That’s about it for now; can’t wait to hear back from you!
In service,

Book of the Week: Bats — A Nature-Fact Book

Every Monday, I highlight a book from our school bookroom along with lesson plan suggestions. I hope you find this useful, and please leave a comment with any suggestions or additions!

BONUS! This week also features all sorts of Common Core activity goodies! Wowie!

Bats: A Nature-Fact Book, by D.J. Arneson

At first glance, what a totally inaccessible book. The text is small and dense, there’s no organization, and the book itself is small and not ideal for a mentor text.

BUT! Each page is a different topic, so it’d be really easy to photocopy and enlarge a page, then have students break it apart. You could even do a class jigsaw, with different groups picking different sections. Look! Now you have a complex non-fiction text for students to read deeply, just like Common Core suggests!

Speaking of Common Core, why not extend this lesson and make it 23894678 times more interesting by including this story about a boy who used echolocation because he was blind. AMAZING! There’s a bunch of additional information and resources here. A gent named Dan Kish uses echolocation too:

Congratulations! Now you’ve provided your students with the multimedia resources CCSS encourages.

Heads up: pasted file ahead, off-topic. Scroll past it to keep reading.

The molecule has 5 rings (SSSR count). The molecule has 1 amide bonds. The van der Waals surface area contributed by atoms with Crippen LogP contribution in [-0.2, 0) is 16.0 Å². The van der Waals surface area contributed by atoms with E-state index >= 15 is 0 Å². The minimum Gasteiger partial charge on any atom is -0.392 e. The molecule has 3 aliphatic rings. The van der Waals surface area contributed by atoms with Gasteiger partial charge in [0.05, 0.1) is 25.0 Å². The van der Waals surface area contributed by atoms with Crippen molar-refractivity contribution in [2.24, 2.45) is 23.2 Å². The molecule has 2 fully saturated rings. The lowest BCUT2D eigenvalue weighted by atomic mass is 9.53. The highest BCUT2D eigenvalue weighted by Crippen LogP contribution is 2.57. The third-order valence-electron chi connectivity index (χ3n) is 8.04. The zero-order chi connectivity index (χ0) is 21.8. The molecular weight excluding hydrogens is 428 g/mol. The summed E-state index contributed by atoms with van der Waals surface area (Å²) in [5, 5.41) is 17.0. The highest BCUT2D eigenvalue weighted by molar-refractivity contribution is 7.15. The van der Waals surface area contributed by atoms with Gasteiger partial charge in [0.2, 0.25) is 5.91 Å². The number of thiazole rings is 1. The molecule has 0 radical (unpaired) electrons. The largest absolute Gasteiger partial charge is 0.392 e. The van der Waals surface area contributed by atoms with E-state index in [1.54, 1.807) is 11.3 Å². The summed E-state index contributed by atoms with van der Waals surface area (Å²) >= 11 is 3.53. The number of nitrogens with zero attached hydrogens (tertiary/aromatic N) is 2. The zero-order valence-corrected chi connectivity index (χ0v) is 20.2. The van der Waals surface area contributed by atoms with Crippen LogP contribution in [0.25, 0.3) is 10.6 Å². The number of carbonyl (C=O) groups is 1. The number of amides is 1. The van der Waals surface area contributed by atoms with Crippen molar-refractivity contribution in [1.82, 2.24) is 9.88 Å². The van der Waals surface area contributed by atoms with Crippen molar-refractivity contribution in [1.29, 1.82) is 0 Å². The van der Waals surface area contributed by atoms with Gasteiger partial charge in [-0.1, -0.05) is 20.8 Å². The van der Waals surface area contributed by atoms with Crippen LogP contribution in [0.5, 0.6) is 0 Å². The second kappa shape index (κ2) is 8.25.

This book features an !!!OFFICIAL!!! FWPS lesson plan focusing on text features. The book actually doesn’t HAVE nonfiction text features, but the lesson explains that it can then be contrasted with Vampire Bats & Other Creatures of the Night published by Kingfisher. The lesson also encourages students to create their own table of contents for the book.

There is a CAFE menu included with this mentor text, and I’ve highlighted these as suggested lessons:

  • Use dictionaries, thesauruses, and glossaries as tools. Because there is no glossary included in the text, this might be a good time for a dictionary lesson. Alternatively, you could take the lesson in another direction if your dictionaries aren’t complex enough to include bat-specific terms. In which case you could talk about when it’s faster to look something up online and when it’s faster to use a hard copy dictionary.

Please add any lessons or supplemental materials to the book bag so future teachers can utilize your good thinking!

Comments and constructive feedback are always welcomed. Please let me know if these lessons were useful in your class!


Pathways to the Common Core: Writing PD Documents

Tonight is the second book study Twitter meeting for Pathways to the Common Core: Accelerating Achievement.

As a member of the FWPS CC Transition Team, I have a few documents that I think might be useful to districts trying to disseminate information about the standards.

For the three types of writing (K-5), here’s a concept sort I made using definitions, book covers, and writing exemplars from CCSS Appendix C.

Download it as a Word document here: ConceptSort Modes of Writing.

Additionally, we’re going to give teachers time to explore writing resources by doing a jigsaw WebQuest.

Download it as a Word document here: WebQuest Modes of Writing.

I’m posting these because I assume some of my book study peepz might want to see them. If you use them, please acknowledge somewhere that they were designed by MOI!!! Shannon Houghton!!! for Federal Way Public Schools.

Another cool thing our district did was put together an “Intro to CCSS” video. Check it out here:

Send a note my way in the comments if you found any of this useful! Godspeed!